Lt. Governor Touts Marcellus Jobs Potential
Pennsylvania Lieutenant Governor Jim Cawley toured the U.S. Steel Irvin Plant in West Mifflin on Monday to talk about the jobs created by the Marcellus Shale industry.
The lieutenant governor spoke to a crowd of roughly 60 steelworkers, flanked by officials of U.S. Steel and other companies who've grown as the state's natural gas sector expands.
"If you're going to drill for gas, you're going to need steel," said Cawley. "Steel for drilling rigs; steel for platforms; steel for pipelines. Clearly, this is a great opportunity for Pennsylvania."
Mills are now running 24 hours a day to keep up with the demand for steel tubing, according to Scott Buckiso of U.S. Steel. He estimated that about 20% of the Irvin mill's production is dedicated to the gas industry — more than doubling over the past few years.
Cawley said other related industries are adding jobs as well, thanks to Marcellus Shale development.
"It's about Dura Bond Pipe, who coats the steel made here. It's about PGT Trucking, who transports the steel, right there," said Cawley, pointing to a PGT eighteen-wheeler. "Those truckers are providing a family-sustaining wage as well."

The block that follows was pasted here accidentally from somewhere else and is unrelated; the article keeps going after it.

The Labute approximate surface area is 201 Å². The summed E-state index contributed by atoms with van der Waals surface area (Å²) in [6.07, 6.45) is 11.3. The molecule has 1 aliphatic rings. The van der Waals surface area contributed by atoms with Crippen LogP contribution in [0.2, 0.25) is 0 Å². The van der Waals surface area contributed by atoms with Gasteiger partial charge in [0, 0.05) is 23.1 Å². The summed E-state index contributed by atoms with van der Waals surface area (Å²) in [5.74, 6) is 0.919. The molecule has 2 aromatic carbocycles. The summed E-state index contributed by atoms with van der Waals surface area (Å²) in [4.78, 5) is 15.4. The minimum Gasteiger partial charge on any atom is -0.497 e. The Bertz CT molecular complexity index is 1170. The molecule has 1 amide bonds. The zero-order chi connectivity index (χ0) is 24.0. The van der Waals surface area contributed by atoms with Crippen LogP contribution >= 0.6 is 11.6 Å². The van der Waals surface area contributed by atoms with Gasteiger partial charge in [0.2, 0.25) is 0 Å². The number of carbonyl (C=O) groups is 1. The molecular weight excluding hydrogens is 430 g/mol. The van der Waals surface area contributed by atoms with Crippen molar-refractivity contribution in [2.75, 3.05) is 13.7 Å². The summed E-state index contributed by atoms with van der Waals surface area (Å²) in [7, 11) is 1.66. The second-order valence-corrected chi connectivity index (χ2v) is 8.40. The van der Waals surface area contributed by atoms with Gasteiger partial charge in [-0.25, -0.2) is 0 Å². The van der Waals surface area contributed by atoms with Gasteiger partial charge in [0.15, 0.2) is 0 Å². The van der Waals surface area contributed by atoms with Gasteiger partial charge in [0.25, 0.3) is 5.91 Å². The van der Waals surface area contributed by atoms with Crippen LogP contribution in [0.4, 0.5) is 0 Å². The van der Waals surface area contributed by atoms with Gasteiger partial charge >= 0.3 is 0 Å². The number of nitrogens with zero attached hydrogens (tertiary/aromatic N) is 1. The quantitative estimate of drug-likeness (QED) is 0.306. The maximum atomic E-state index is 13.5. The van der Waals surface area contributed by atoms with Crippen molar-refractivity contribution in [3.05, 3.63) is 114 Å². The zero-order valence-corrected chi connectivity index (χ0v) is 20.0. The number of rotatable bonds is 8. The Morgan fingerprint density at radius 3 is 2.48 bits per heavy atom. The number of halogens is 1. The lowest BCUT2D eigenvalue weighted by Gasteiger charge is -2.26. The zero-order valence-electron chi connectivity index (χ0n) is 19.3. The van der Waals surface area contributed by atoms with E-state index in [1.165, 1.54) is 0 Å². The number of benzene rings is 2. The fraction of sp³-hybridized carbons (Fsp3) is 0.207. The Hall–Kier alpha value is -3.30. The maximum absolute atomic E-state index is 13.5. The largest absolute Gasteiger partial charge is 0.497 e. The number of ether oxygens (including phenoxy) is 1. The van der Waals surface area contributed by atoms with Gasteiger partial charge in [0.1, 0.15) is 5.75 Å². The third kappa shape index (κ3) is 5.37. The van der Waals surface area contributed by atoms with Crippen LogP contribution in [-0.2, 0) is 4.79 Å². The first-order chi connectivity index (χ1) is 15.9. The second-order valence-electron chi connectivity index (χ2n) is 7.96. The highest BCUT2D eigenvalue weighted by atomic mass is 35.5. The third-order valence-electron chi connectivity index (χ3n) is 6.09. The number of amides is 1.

Because of the high demand, Dura Bond Pipe is in the process of creating a $12 million steel pipe coating facility in Duquesne. Dura Bond Vice President Jason Norris said in the past, uncoated steel was simply shipped out of Pennsylvania.
"The Marcellus Shale has changed all that, because now the material is not only produced here, but it's consumed here," said Norris. "So, we need additional land for lay-down area, because now the pipe needs to be made and sent to us for coating. We put it on the ground and we truck it out to the sites."
Norris said the Duquesne facility will eventually employ about 75 people.
Lieutenant Governor Cawley also touted a relatively new Pennsylvania pipeline regulation law that requires Marcellus Shale drillers to disclose what percentage of the steel they use is produced in the United States. Act 127 also sets quality standards for pipelines. Cawley said the law would encourage energy companies to use locally-made steel.